(A beautiful Twine, both in story and in illustrations. Ürs - Details (ifdb.org))
A rabbit fable.
The Rabbit Warren is in danger.
The THUD has been happening more frequently.
Against the reassurements of the old and wise Warrenherd, you set out to see if you can bring safety to the Rabbits for generations to come.
What follows is a beautifully illustrated dreamlike journey through a surreal but recognizable land. Although the true nature of the Warren and its location remains a mystery, there are enough worldbuilding hints for the player to piece together a background history.
Ürs is mostly about experiencing the story, wallowing in the dreamcoloured journey, letting the events carry you through burrows and landscapes.
The exploring and puzzle-solving that there is can be confusing, random trial-and-error. Fortunately, there is always the option to rewind until before your final mistake.
As in any self-respecting fable, there is a lesson to be learnt. It is a good lesson. It is also a lesson delivered with a powerdrill (as, again, in most every fable.)
Take a tour through the Rabbit Warren. I think you will not regret it.
Watership Down is one of my favorite books of all time. I wonder if this takes any inspiration from that? If so, I’ll definitely play, and probably even if it doesn’t.
** Edited to add: I’ve often thought that many of Richard Adams’ books would be wonderful source material for IF games. Shardik and Maia would be excellent backgrounds for games, too.
From the blurb on the ifdb page:
A lushly illustrated adventure about rabbits, inspired by Watership Down, City of Ember, Skyrim, Caves of Qud, Super Mario Brothers, and Apocolypse now.
Watership Down is explicitly mentioned as an inspiration.
I love that book. I enjoyed it as a fairytale when I first read it and enjoyed it more when rereading it later, when I could better grasp the political critique.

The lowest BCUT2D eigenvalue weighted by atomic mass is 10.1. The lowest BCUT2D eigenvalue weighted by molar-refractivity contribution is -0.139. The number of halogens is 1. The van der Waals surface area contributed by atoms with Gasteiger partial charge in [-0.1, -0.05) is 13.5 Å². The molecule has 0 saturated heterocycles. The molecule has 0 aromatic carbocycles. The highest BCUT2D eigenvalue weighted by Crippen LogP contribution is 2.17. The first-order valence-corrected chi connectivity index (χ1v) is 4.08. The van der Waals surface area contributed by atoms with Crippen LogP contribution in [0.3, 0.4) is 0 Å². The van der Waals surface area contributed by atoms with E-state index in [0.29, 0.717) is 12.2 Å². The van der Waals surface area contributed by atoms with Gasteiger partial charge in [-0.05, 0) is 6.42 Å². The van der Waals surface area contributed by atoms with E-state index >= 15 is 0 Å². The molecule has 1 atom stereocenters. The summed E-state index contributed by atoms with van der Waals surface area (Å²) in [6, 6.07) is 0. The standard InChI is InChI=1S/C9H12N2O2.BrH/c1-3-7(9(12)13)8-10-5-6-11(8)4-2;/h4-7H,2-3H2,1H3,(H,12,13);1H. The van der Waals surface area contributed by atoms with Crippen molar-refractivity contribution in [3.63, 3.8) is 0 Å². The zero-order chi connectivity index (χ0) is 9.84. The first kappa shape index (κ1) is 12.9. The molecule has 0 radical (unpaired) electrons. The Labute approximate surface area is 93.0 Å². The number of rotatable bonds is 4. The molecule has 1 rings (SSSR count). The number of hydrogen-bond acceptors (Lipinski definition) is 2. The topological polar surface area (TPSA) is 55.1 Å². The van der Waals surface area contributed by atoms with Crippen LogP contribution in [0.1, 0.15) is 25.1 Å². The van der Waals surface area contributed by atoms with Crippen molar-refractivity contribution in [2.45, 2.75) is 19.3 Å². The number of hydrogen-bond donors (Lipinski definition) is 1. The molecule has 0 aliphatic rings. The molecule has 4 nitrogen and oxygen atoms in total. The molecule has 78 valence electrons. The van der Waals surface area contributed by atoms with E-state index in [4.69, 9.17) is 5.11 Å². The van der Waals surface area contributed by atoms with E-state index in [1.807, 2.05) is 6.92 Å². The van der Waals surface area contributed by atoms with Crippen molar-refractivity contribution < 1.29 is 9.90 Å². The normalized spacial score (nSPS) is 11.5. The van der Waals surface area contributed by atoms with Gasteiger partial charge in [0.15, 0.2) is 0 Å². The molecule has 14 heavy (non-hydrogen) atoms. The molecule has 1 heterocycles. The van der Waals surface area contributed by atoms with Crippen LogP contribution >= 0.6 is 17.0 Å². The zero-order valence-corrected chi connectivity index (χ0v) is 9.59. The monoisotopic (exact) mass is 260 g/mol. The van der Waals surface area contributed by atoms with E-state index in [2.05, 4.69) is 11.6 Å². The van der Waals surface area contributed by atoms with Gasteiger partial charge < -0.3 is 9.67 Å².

I read Shardik for the first time even before Watership Down. The sociological and religious likenesses were lost on me then, and I found the entire book heavy and confusing. Having reread it twice since then, I like it even more than Watership Down.
I don’t know Maia. I’ll have to write that down for my next visit to the library.
(The TV animation series based on Watership Down is also very good.)
The world-building is the best I’ve ever seen. The language, the mythology… sigh.
Maia is a prequel to Shardik, set before the fall of Bekla. It’s pretty racy as its main characters are sex slaves in that rotten, opulent world. Sadly, I think it’s out of print. It’s nowhere near as good as Shardik, but it’s a long and engaging book, of course, being written by Adams. You get to see some of the characters from that book when they are younger.
By the way: Thanks!
This conversation reminded me of another book by Adams: The Plague Dogs. I bought it in a second-hand bookshop about two years ago and it’s been sitting in my large and wobbly to-read stack eversince. I’ll put it on my nightstand for when I finish my current books (Galileo’s Daughter by Dava Sobel and Killigrew and the Incorrigibles by Jonathan Lunn).